oppervlaktespanningsverlagende stoffen - grensvlak - chemische structuur - chemische samenstelling - surfactants - interface - chemical structure - chemical composition

    The aim of this study was to investigate the behavior of surfactants in porous media by theoretical means. The influence of curvature of a surface on the adsorption has been studied with a mean field lattice (MFL) model, as developed by Scheutjens and Fleer. An analytical theory has been developed to interpret the MFL results. The chapters three and four, which form the core of this thesis, have been devoted to the background and the outcomes of both theories. These theories contain various approximations and therefore limitations. In the flanking chapters two and five attempts to overcome two of these approximations have been described. First, the MFL theory considers water as built up from isotropic monomers. As a consequence, the theory cannot predict the characteristic behavior of water. An alternative model could be the Besseling theory, which is based on the quasi- chemical approach. Some elaborations of this water model have been reported in chapter two. Second, the MFL theory, as used in the chapters three and four, always assumes homogeneous surfactant layers, which is inherent to its mean field approximation. However, it is well known that adsorption layers of surfactants often consist of discrete aggregates. The Herzfeld model has been chosen to study the discrete nature of the adsorbed layer. The theory and its outcomes, dealing with aggregation and ordering behavior of surfactant aggregates at interfaces, have been described in the last chapter.

    In chapter two a lattice model for water, developed by Besseling, has been extended by incorporation of the electrostatic interactions of the water molecules with each other and with an external electrostatic field. This could have been the first step towards a better description of water near charged interfaces or in charged pores and electrosorption phenomena. The waterwater and water-field interactions have been treated with the reaction field approach of Onsager. Expressions have been obtained for the dielectric constant of the water in an external field.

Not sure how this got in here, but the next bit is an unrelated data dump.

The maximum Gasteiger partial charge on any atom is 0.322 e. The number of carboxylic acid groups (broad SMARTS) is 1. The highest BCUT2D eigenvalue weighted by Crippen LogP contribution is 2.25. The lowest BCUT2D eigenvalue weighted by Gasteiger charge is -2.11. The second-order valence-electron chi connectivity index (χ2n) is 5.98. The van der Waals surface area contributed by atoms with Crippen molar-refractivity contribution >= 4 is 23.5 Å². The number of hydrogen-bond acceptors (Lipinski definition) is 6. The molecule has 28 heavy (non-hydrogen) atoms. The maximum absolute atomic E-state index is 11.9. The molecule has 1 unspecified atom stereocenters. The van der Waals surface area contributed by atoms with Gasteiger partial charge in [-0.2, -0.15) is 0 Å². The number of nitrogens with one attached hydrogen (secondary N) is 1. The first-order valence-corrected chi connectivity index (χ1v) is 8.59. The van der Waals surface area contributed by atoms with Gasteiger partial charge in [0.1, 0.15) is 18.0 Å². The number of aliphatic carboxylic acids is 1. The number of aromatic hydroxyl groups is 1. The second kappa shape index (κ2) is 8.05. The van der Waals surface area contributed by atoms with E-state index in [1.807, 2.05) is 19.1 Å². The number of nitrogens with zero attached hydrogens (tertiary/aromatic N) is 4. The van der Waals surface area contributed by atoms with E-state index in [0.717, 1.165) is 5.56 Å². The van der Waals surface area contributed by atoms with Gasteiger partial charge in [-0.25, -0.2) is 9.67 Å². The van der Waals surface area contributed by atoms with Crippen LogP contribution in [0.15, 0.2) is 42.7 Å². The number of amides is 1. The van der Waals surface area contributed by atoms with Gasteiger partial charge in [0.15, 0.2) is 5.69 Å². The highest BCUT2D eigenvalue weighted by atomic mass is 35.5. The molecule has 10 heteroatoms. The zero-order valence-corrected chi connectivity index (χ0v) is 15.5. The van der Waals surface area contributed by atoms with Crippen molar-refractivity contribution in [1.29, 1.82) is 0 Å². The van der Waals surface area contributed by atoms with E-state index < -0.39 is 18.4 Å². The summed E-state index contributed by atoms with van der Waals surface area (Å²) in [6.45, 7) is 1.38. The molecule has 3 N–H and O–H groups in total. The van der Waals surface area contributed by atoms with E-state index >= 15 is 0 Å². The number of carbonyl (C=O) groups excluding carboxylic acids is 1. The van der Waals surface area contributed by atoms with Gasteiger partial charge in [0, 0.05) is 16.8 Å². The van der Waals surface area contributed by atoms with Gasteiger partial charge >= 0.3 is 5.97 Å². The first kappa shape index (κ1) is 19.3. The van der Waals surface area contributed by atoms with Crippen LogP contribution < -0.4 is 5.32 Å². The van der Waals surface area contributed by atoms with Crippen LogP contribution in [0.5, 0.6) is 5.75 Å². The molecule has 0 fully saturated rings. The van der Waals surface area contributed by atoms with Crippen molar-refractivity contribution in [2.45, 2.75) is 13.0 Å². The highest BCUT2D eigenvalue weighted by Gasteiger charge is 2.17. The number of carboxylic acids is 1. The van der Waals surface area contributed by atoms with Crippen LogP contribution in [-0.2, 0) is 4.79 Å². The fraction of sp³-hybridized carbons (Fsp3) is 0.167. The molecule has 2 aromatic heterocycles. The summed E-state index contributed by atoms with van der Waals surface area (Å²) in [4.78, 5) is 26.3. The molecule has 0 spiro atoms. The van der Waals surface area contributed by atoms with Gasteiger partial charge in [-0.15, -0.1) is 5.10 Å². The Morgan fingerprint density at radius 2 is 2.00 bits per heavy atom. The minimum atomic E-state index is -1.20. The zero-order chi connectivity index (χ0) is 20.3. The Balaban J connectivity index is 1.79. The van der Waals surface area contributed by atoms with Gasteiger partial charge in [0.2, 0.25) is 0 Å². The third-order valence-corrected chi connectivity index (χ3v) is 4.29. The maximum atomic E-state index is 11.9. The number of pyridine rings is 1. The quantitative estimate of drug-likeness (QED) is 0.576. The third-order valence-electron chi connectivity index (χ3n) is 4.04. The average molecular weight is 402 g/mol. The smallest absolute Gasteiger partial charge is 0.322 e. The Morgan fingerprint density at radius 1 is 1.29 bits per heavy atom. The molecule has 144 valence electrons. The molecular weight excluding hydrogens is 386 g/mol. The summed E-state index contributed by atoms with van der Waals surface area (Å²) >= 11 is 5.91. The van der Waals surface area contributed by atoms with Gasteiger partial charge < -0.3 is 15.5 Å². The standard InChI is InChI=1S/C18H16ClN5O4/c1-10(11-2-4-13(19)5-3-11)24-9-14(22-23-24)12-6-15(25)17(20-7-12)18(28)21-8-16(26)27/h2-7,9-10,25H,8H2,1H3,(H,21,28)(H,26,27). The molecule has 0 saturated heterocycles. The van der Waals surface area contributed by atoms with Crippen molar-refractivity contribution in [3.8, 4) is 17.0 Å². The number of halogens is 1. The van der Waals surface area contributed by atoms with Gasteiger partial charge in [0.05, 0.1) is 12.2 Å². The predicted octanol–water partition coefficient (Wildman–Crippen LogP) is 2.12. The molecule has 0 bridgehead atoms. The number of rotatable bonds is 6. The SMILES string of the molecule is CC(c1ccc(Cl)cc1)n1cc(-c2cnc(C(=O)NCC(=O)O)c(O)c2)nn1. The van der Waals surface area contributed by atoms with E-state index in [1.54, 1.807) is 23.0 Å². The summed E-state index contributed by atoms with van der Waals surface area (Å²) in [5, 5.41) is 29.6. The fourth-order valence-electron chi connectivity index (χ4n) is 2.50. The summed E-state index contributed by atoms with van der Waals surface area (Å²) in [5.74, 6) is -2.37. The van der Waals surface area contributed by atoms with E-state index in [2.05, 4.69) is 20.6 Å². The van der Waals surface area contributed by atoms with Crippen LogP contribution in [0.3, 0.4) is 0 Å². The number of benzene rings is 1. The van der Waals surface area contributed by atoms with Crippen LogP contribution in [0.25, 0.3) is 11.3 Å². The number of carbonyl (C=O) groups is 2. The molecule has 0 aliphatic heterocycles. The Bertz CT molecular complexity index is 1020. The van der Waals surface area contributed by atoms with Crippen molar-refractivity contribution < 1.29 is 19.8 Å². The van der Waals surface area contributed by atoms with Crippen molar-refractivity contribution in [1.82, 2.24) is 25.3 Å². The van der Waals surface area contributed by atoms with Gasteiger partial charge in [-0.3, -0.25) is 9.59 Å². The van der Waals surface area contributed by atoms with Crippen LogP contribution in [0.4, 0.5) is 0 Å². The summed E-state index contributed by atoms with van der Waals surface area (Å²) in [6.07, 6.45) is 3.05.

At low field strengths, the predicted permittivity is close to the experimental one. The temperature dependence has also been reproduced. The dipolar correlation factor has been obtained by using the Clausius-Mossoti equation for the refractive index and the Kirkwood-Fröhlich expression for the dielectric constant. The predicted correlation factor and its temperature
    dependence agree well with experimental data. However, the field strength behavior of the model is unexpected. Before saturation the predicted permittivity passes through a maximum. By modifying the hydrogen-bond interaction the saturation could be manipulated. However, this latter procedure does not have a sound physical origin. Somehow, if water molecules orient in large amounts, their interactions change. Therefore, investigations with this theory were not continued and much more simple models for water had to be chosen to study surfactant adsorption.

    An analytical theory for nonionic surfactants in hydrophilic cylindrical pores has been developed in chapter three. The adsorption has been approximated with a phase transition model. Above a certain surfactant concentration a monolayer of isolated molecules converts into a bilayer. With the help the thermodynamics of phase transitions, the surfactant chemical potential at phase transition could be related to the curvature of the pore. The shift in this chemical potential due to the curvature is in first approximation proportional to the curvature constant of the bilayer. A molecular model, mean field type has been used to interpret this curvature energy. Both the curvature energy and the surface tension can be calculated from the excess grand potential density profile. The curvature constant has been calculated from the profile of a flat layer, which is allowed as long as this profile is not very sensitive to the curvature. An equation, which relates the chemical potential at phase transition, the curvature, the structure of the layer and the affinity, has been derived.